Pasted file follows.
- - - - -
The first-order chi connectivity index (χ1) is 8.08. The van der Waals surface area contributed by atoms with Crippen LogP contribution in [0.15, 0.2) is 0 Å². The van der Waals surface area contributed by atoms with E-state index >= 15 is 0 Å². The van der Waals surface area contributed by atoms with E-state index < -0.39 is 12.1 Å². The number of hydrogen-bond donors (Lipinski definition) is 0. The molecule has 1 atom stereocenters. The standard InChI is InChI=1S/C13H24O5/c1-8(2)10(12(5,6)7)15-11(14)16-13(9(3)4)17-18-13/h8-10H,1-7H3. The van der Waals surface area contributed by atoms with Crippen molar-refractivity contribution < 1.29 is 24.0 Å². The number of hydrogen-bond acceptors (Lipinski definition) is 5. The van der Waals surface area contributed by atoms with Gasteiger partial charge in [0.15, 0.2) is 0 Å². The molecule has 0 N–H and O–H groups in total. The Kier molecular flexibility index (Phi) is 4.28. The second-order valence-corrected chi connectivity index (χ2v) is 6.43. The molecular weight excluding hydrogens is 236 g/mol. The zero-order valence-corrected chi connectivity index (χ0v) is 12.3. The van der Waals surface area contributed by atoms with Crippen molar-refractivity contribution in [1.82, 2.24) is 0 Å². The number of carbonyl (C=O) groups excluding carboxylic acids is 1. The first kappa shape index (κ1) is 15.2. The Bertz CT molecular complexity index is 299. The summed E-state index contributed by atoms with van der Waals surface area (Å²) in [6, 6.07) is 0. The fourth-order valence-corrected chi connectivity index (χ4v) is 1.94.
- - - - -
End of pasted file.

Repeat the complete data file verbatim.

The first-order chi connectivity index (χ1) is 8.08. The van der Waals surface area contributed by atoms with Crippen LogP contribution in [0.15, 0.2) is 0 Å². The van der Waals surface area contributed by atoms with E-state index >= 15 is 0 Å². The van der Waals surface area contributed by atoms with E-state index < -0.39 is 12.1 Å². The number of hydrogen-bond donors (Lipinski definition) is 0. The molecule has 1 atom stereocenters. The standard InChI is InChI=1S/C13H24O5/c1-8(2)10(12(5,6)7)15-11(14)16-13(9(3)4)17-18-13/h8-10H,1-7H3. The van der Waals surface area contributed by atoms with Crippen molar-refractivity contribution < 1.29 is 24.0 Å². The number of hydrogen-bond acceptors (Lipinski definition) is 5. The van der Waals surface area contributed by atoms with Gasteiger partial charge in [0.15, 0.2) is 0 Å². The molecule has 0 N–H and O–H groups in total. The Kier molecular flexibility index (Phi) is 4.28. The second-order valence-corrected chi connectivity index (χ2v) is 6.43. The molecular weight excluding hydrogens is 236 g/mol. The zero-order valence-corrected chi connectivity index (χ0v) is 12.3. The van der Waals surface area contributed by atoms with Crippen molar-refractivity contribution in [1.82, 2.24) is 0 Å². The number of carbonyl (C=O) groups excluding carboxylic acids is 1. The first kappa shape index (κ1) is 15.2. The Bertz CT molecular complexity index is 299. The summed E-state index contributed by atoms with van der Waals surface area (Å²) in [6, 6.07) is 0. The fourth-order valence-corrected chi connectivity index (χ4v) is 1.94.